And what Social Security administrator would ever use the colloquial shorthand of "your Social", for Pete's sake? A "concerned department official” perhaps? Anybody whose first language is English would not be speaking or writing in such a fashion, and they "blow the whistle" on themselves. But I still use my referee's whistle in their ear anyway.

      A harried drone in a Third World basement, however low in the evil cabal's pecking order, is still trying to steal your money--just like any street thug or pickpocket or holdup man in your own home town. Sure, I know damn well they are just trying to make a living and survive, but a criminal is a criminal, and I give them no quarter and show them no mercy. It won't stop the scams, but it sure as hell makes me feel better.

    2. Somewhere in Ars Technica's archives is a story of one guy who was prepared and quick enough to spin up a Windows XP VM, and played along with the 'Veendows' folks just to see what they were doing.

      Heck I've gotten them at my work number, which is typically answered like "College of [redacted] IT department, this is Bruce." Took 'em a moment to catch on....

    3. I too have whistles so loud, that I must put in earplugs or put on hearing protectors to use them or I get a headache from them. I have an American made metal Thunder Whistle that was sold by a local community group decades ago as a rape whistle I've used them several times now when a scammer makes repeat calls. I also have a really loud London Bobby's whistle. Great fun to use on the scammers!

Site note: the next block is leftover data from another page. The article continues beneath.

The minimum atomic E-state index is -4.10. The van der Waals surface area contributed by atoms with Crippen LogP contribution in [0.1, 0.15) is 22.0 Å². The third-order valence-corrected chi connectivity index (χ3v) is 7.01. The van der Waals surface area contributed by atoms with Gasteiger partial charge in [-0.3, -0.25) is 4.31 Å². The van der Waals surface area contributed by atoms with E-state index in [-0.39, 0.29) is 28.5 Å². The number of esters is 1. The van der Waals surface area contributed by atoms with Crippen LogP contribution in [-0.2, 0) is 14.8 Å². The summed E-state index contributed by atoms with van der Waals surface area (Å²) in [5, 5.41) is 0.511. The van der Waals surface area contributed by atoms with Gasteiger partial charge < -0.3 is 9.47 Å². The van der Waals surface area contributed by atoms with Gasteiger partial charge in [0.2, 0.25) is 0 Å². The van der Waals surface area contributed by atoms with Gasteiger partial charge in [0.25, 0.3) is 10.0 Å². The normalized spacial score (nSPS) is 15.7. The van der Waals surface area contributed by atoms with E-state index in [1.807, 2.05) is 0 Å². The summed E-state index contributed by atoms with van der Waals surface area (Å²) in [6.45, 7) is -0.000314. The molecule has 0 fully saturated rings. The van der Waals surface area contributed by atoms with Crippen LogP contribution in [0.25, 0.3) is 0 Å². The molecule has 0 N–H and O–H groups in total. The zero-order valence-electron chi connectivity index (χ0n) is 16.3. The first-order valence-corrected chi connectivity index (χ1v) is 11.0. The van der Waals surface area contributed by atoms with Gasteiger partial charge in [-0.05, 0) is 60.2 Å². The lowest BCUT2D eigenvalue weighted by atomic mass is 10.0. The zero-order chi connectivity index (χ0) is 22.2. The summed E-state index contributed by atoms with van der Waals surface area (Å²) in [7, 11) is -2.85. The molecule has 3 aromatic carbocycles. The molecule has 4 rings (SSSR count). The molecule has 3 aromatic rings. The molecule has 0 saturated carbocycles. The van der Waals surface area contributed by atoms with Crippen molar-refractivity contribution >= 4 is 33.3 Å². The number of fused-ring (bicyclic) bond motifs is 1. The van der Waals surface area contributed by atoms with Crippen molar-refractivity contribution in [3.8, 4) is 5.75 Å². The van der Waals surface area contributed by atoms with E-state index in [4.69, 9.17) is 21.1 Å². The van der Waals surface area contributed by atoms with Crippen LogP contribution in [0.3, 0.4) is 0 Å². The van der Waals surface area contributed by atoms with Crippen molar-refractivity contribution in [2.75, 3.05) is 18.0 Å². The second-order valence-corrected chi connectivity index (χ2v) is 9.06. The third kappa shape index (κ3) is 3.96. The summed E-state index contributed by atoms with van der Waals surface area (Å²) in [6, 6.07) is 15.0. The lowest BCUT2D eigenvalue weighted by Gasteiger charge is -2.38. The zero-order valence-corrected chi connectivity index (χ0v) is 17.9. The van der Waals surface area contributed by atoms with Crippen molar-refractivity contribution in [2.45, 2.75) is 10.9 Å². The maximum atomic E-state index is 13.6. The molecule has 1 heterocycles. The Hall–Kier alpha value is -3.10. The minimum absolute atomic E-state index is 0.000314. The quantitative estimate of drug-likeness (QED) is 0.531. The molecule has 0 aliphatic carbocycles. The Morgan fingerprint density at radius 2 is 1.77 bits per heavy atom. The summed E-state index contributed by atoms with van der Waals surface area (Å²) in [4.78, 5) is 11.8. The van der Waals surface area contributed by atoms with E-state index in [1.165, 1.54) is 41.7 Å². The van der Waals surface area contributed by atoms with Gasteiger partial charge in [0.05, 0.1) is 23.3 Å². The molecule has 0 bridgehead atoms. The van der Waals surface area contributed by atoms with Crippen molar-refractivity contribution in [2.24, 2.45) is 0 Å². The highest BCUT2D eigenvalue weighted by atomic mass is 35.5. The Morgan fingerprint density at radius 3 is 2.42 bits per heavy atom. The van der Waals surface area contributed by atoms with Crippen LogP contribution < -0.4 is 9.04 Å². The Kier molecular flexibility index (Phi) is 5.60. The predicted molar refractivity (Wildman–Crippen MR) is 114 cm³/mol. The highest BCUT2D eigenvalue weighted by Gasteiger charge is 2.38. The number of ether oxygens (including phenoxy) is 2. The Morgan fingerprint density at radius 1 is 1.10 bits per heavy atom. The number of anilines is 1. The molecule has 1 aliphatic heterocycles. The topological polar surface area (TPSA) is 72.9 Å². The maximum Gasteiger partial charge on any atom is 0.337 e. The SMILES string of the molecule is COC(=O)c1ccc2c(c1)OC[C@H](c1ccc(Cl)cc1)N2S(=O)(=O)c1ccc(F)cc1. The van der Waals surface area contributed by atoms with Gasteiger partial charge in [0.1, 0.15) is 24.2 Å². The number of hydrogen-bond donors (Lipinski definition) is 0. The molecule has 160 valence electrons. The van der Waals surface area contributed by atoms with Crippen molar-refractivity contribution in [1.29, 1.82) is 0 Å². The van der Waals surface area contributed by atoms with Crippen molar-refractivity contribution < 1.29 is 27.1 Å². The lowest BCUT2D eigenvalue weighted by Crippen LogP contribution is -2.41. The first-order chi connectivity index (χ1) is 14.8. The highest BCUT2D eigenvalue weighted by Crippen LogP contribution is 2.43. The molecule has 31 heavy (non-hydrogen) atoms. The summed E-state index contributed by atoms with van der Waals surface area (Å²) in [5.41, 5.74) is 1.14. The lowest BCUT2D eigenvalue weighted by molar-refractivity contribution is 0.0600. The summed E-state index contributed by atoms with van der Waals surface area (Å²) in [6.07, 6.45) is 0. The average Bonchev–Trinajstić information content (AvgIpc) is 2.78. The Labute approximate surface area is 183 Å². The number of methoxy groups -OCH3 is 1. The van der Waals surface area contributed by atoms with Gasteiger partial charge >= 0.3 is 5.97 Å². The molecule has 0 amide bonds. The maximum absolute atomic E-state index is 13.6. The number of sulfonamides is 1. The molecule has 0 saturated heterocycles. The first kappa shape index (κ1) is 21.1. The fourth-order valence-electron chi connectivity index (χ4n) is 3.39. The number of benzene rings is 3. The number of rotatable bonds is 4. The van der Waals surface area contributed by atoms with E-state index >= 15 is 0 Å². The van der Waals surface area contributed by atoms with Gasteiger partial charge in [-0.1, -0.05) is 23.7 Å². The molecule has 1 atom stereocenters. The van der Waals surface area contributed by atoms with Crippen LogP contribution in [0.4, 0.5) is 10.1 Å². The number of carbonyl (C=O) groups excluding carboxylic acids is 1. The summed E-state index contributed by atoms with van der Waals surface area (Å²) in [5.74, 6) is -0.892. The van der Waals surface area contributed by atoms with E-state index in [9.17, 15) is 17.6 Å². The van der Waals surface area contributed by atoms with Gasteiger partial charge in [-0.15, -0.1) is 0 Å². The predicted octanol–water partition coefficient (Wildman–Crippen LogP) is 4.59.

4. I just ask for their employers name and address. If they don’t hang up then, and ask why, “so I can bill your boss for not honoring the fed’s do not call list”

      The irs scammers leave callback numbers. Someone with access to the same sort of auto calling equipment, set it to bombard the places, with 48 simultaneous calls, and a message questioning their parentage, etc.

      As for “Rachel in card services”, apparently there is a step in their process, where they ask for the banks number, and call it for verification. One wag pretended to incompetently take the bait. After acting like he was hard of hearing, and possibly suffering a touch of short term memory deficit, (“sorry could you explain that again” was the go to phrase.) he managed to drag it out for 20 minutes, when they got to the “call the bank” step. He gave them an 800 number, and the rep called it. “You have reached the FBI, this call is being recorded.” The rep got a few choice words out, before he managed to break the connection.